Ask Me Anything: Lease or Buy, Laundry Detergent Confusion
Pop quiz: What do car leases and laundry detergent have in common? Both can be confusing! Just ask today’s readers whose respective questions washed up in my inbox ….
Dear Mary: My wife and I are having a disagreement. I want to lease a new car now because ours is old and paying for repairs is like flushing money down the drain. She wants to keep it until we can afford to buy better car. I hate car trouble and think peace of mind is something to be considered. I’m sure we can afford the payment but she’s not. What should we do? James
Dear James: I’d rather shove toothpicks under by fingernails than ever lease a new car again, which is a story for another time but enough about me.
Here’s my advice: Do whatever you must to keep the old car running for now. But live for the next 12 months live as though you are making those lease payment (let’s say it’s $300 a month) but make those payments to yourselves, into a special savings place you agree that you will not touch.
Don’t even think about being late, just as if you were under a stern leasing contract. At the end of a year will have two things: 1) A good idea of your comfort zone for big lease payments and 2) $3,600 cash.
Now you’ve got options. You can sell the clunker and together with the $3,600 cash buy a better used car or you can use the cash as a down payment on a newer car.
To me, buying a car is far better than jumping into a lease where you will spend a fortune and have nothing, not even a car, to show for it at the end of the lease period.
Dear Mary: I’m so confused by laundry products, particularly detergents. Are powders better than liquid? Is the word “ultra” just hype? Thanks. Cindy
Dear Cindy: Here’s the scoop on laundry detergent: Typically the word “Ultra” means the product has been concentrated to fit into a smaller container. The problem is unless you read the label and carefully measure and experiment to find the least amount that works for you, you’ll probably dump in the same amount you have in the past. Not good for your budget and really not good for your clothes.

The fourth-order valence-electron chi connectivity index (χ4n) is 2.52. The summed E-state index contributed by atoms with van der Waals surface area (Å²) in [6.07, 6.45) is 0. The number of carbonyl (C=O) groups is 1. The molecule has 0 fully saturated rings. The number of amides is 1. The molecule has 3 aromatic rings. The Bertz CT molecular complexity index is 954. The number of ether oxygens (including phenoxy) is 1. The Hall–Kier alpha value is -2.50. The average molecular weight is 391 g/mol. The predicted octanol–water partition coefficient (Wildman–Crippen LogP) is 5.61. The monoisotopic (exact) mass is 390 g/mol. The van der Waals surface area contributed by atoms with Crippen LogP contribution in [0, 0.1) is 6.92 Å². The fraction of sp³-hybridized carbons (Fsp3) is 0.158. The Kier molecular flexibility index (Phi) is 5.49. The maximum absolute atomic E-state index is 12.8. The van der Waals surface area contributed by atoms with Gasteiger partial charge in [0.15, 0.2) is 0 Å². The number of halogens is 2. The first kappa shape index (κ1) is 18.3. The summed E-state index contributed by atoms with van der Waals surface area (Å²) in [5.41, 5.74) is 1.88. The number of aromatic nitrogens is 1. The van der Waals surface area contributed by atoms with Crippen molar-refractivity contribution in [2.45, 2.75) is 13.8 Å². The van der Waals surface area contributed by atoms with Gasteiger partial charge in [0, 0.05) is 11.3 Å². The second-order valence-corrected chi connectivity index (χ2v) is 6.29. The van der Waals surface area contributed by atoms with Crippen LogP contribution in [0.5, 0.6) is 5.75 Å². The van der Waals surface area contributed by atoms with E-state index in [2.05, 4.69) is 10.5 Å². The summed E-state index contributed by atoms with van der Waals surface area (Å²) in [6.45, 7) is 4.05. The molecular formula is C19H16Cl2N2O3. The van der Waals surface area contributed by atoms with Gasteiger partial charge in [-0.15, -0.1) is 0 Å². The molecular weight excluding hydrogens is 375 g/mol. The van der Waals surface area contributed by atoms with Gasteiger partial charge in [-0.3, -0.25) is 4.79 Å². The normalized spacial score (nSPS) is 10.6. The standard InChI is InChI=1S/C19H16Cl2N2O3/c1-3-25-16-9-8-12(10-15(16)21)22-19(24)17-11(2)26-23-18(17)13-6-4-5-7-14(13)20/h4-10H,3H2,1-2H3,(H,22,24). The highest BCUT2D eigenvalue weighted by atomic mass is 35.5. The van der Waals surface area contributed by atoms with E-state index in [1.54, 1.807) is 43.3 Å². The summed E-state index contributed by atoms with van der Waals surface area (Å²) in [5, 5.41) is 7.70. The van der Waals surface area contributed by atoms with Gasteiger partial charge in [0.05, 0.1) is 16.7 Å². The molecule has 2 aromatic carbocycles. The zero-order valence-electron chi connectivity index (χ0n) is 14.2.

A product that has fabric softener added isn’t going to clean or soften as well, but generally is cheaper than buying two different products.
If a product says it has more stain fighters, it contains enzymes to dissolve stains better, but you’ll still have to pretreat heavy stains. Detergents with enzymes usually cost more than those without.
Typically, liquids detergents are more expensive and work better on greasy stains but the cheaper powdered detergents are better on clay dirt and mud stains.
Both liquid detergent and liquid bleach will get a boost and work better if you add one-half cup of baking soda to the wash cycle, which means it’s possible you’ll be able to use less detergent. This is only cost effective when your soda products are less per ounce than the detergent.
And now for my super-duper laundry detergent savings secret: I make my own laundry detergent for about a nickel a load. If you’d like to learn how to do that, you’ll find simple detailed instructions including a photo tutorial in Quick ‘n Easy Homemade Laundry Detergent with Tutorial.
Hope that helps!